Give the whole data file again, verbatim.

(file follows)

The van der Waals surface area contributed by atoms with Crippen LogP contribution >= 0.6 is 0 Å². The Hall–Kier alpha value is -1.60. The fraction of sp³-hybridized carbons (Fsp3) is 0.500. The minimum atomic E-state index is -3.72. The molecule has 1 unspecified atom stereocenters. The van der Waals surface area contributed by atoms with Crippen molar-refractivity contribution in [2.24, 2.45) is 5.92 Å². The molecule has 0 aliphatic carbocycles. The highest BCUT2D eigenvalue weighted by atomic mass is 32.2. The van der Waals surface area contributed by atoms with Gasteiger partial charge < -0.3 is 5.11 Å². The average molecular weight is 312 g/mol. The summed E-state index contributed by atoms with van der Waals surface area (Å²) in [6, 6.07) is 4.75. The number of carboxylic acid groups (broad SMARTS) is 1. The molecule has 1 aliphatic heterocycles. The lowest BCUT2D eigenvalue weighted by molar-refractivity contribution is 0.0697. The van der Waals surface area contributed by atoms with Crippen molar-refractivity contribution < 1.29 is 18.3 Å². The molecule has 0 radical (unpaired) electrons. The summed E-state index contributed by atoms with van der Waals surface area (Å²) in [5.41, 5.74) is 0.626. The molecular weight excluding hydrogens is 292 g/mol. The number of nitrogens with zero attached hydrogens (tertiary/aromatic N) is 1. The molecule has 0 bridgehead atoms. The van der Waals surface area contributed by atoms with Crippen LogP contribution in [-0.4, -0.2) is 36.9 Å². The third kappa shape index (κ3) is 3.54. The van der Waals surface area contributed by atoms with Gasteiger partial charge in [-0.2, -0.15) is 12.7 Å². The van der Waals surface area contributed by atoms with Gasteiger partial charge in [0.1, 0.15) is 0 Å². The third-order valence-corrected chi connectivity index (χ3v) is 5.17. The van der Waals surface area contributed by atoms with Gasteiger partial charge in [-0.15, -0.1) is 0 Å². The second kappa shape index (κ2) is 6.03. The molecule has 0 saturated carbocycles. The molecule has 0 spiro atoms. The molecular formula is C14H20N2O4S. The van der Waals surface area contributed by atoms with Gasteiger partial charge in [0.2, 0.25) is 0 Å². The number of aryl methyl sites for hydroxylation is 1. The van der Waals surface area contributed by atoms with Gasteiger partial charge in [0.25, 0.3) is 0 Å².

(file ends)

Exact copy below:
The van der Waals surface area contributed by atoms with Crippen LogP contribution >= 0.6 is 0 Å². The Hall–Kier alpha value is -1.60. The fraction of sp³-hybridized carbons (Fsp3) is 0.500. The minimum atomic E-state index is -3.72. The molecule has 1 unspecified atom stereocenters. The van der Waals surface area contributed by atoms with Crippen molar-refractivity contribution in [2.24, 2.45) is 5.92 Å². The molecule has 0 aliphatic carbocycles. The highest BCUT2D eigenvalue weighted by atomic mass is 32.2. The van der Waals surface area contributed by atoms with Gasteiger partial charge < -0.3 is 5.11 Å². The average molecular weight is 312 g/mol. The summed E-state index contributed by atoms with van der Waals surface area (Å²) in [6, 6.07) is 4.75. The number of carboxylic acid groups (broad SMARTS) is 1. The molecule has 1 aliphatic heterocycles. The lowest BCUT2D eigenvalue weighted by molar-refractivity contribution is 0.0697. The van der Waals surface area contributed by atoms with Crippen molar-refractivity contribution < 1.29 is 18.3 Å². The molecule has 0 radical (unpaired) electrons. The summed E-state index contributed by atoms with van der Waals surface area (Å²) in [5.41, 5.74) is 0.626. The molecular weight excluding hydrogens is 292 g/mol. The number of nitrogens with zero attached hydrogens (tertiary/aromatic N) is 1. The molecule has 0 bridgehead atoms. The van der Waals surface area contributed by atoms with Crippen LogP contribution in [-0.4, -0.2) is 36.9 Å². The third kappa shape index (κ3) is 3.54. The van der Waals surface area contributed by atoms with Gasteiger partial charge in [-0.2, -0.15) is 12.7 Å². The van der Waals surface area contributed by atoms with Gasteiger partial charge in [0.1, 0.15) is 0 Å². The third-order valence-corrected chi connectivity index (χ3v) is 5.17. The van der Waals surface area contributed by atoms with Gasteiger partial charge in [-0.15, -0.1) is 0 Å². The second kappa shape index (κ2) is 6.03. The molecule has 0 saturated carbocycles. The molecule has 0 spiro atoms. The molecular formula is C14H20N2O4S. The van der Waals surface area contributed by atoms with Gasteiger partial charge in [0.2, 0.25) is 0 Å². The number of aryl methyl sites for hydroxylation is 1. The van der Waals surface area contributed by atoms with Gasteiger partial charge in [0.25, 0.3) is 0 Å².